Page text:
Supported by 95% of Bolivia’s citizens, the hydrocarbons nationalisation decree of May 1st 2006 was the zenith of the Evo Morales government. Now it has just lost, legitimately, by a very narrow margin the Prefecture of Chuquisaca, which gives camouflage to the illegality of the referendums approving autonomy statutes for Santa Cruz, Tarija, Beni and Pando. It is worth remembering in politics that if one wants to progress it is more important to criticise one’s own errors than those of others.
The separatist attempts in Bolivia have grown geometrically, from the arbitrary election of "governors" and the abusive installation of a virtual parliament in Santa Cruz approving "laws" (published in their "judicial gazette"), to it being impossible for the President to visit official bodies controlled by the opposition, while the armed forces and the police are unable to contain an intermittent, ongoing coup d’état via regional autonomy secession. Unfortunately, it was the MAS party, with NGO finance, that generated the very pretexts that have been exploited by its enemies.
Only absolute myopia (or bad faith) can explain the complacency with which the government received the proposal by Román Loayza, the leader of the MAS constituent assembly delegates to change Bolivia’s name to Tawantinsuyo and that of the Plaza Murillo in La Paz to Tupaj Katari. Foreign Minister Choquehuanca did something similar by warning that aymara and quechua domestic servants could poison employers opposed to the government.
The physical attacks by irregular groups against paliamentary deputies, journalists and opposition Prefects (whose names were hung on slaughtered dogs in Achacachi) explain the current difficulties. This has obscured the cruelty of oligarchy racism that on various occasions has seen quechuayamras beaten in Santa Cruz and rural workers stripped naked on the steps of Sucre’s "House of Liberty". In summary, rather than strengthening the mestizo and indigenous alliance against the oligarchs, the MAS party isolated indigenous people by wanting them to confront mestizos and the agents of imperialism.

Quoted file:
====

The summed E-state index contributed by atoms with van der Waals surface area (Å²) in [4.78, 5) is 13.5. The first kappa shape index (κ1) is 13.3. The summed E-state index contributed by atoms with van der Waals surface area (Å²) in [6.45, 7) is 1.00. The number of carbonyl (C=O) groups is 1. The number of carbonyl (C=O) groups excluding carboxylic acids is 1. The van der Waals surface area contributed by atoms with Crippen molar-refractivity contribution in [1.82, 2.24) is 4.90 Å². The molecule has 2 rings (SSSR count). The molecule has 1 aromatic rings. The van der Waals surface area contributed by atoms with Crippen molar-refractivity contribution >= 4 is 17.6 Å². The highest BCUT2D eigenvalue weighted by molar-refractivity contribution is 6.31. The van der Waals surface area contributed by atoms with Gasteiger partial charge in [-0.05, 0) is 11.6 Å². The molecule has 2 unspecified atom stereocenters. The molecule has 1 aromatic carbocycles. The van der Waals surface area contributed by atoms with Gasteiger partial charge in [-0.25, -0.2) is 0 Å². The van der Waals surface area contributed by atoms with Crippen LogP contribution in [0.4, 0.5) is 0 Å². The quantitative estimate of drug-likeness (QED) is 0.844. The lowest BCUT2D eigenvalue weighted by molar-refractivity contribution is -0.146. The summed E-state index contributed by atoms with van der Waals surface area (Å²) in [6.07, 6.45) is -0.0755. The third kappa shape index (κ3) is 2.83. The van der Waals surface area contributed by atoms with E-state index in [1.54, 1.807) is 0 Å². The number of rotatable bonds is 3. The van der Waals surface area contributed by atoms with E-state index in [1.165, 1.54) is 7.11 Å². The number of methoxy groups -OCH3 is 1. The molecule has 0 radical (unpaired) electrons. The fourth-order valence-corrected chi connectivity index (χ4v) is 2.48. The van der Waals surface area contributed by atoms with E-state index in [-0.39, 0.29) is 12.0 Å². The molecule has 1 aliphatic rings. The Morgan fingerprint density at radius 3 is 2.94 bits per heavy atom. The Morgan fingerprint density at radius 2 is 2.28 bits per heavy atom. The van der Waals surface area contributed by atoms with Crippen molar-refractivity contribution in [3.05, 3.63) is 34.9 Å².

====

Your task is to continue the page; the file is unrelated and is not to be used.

The government, by failing to respect the law and tolerating corruption (not bringing to trial serious fraud in highway construction, for example) had to submit to the opposition’s lawlessness in as much as it approved a reckless Political Constitution which by recognising 36 indigenous nations, divorced Evo from the middle classes. Lending money from national reserves at 2% and receiving credit from the same banks and other beneficiary institutions at 8% demonstrated the fragility of his anti-neoliberal convictions. Likewise, sending troops to Haiti casts doubt on his anti-imperialist preaching.
Even so, Vice-President Alvaro García Linera (who encouraged the foolishness of Loayza and Choquehanca) in the last few days got things right by representing the MAS party’s programme of government along the lines of State capitalism resuming once more its role as the locomotive of the country’s economy instead of unsustainable ethnic diffusion. With this programme, the expression of State capitalism, the government should manage to put an end to the curses of indigenous exclusion and corruption that still exist and also to promote kinds of regional autonomy that help the country cohere.
That way, Evo could face the August 10th recall referendum in better shape or, if the referendum is not held, then the early elections demanded by the opposition.
Andrés Soliz Rada was Minister for Hydrocarbons under Evo Morales – www.patriagrande.org.bo
Translation by Tortilla con Sal